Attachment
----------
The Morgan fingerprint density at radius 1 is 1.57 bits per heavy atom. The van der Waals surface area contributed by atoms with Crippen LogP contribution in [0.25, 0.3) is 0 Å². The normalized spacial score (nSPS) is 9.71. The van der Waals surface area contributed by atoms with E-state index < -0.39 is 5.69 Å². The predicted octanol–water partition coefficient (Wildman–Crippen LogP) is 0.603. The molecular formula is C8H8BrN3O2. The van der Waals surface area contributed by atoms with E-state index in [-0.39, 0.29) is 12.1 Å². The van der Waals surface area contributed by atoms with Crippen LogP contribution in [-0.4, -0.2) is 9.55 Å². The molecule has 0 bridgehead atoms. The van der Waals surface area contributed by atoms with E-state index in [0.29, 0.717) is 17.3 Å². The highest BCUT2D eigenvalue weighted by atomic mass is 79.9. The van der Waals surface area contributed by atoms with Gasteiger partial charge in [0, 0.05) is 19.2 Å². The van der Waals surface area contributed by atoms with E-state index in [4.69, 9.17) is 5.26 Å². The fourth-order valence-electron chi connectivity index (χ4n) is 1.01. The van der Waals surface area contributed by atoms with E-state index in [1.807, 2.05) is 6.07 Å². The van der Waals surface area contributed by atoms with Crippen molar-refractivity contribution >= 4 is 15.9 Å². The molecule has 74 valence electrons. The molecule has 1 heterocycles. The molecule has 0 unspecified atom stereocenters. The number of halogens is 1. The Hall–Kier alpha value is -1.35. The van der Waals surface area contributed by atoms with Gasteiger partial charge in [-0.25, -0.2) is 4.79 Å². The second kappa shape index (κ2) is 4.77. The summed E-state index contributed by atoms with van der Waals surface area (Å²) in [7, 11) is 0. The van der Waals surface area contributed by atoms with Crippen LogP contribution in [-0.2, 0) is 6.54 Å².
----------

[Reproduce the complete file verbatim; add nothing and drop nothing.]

The Morgan fingerprint density at radius 1 is 1.57 bits per heavy atom. The van der Waals surface area contributed by atoms with Crippen LogP contribution in [0.25, 0.3) is 0 Å². The normalized spacial score (nSPS) is 9.71. The van der Waals surface area contributed by atoms with E-state index < -0.39 is 5.69 Å². The predicted octanol–water partition coefficient (Wildman–Crippen LogP) is 0.603. The molecular formula is C8H8BrN3O2. The van der Waals surface area contributed by atoms with E-state index in [-0.39, 0.29) is 12.1 Å². The van der Waals surface area contributed by atoms with Crippen LogP contribution in [-0.4, -0.2) is 9.55 Å². The molecule has 0 bridgehead atoms. The van der Waals surface area contributed by atoms with E-state index in [0.29, 0.717) is 17.3 Å². The highest BCUT2D eigenvalue weighted by atomic mass is 79.9. The van der Waals surface area contributed by atoms with Gasteiger partial charge in [0, 0.05) is 19.2 Å². The van der Waals surface area contributed by atoms with E-state index in [4.69, 9.17) is 5.26 Å². The fourth-order valence-electron chi connectivity index (χ4n) is 1.01. The van der Waals surface area contributed by atoms with E-state index in [1.807, 2.05) is 6.07 Å². The van der Waals surface area contributed by atoms with Crippen molar-refractivity contribution >= 4 is 15.9 Å². The molecule has 74 valence electrons. The molecule has 1 heterocycles. The molecule has 0 unspecified atom stereocenters. The number of halogens is 1. The Hall–Kier alpha value is -1.35. The van der Waals surface area contributed by atoms with Gasteiger partial charge in [-0.25, -0.2) is 4.79 Å². The second kappa shape index (κ2) is 4.77. The summed E-state index contributed by atoms with van der Waals surface area (Å²) in [7, 11) is 0. The van der Waals surface area contributed by atoms with Crippen LogP contribution in [-0.2, 0) is 6.54 Å².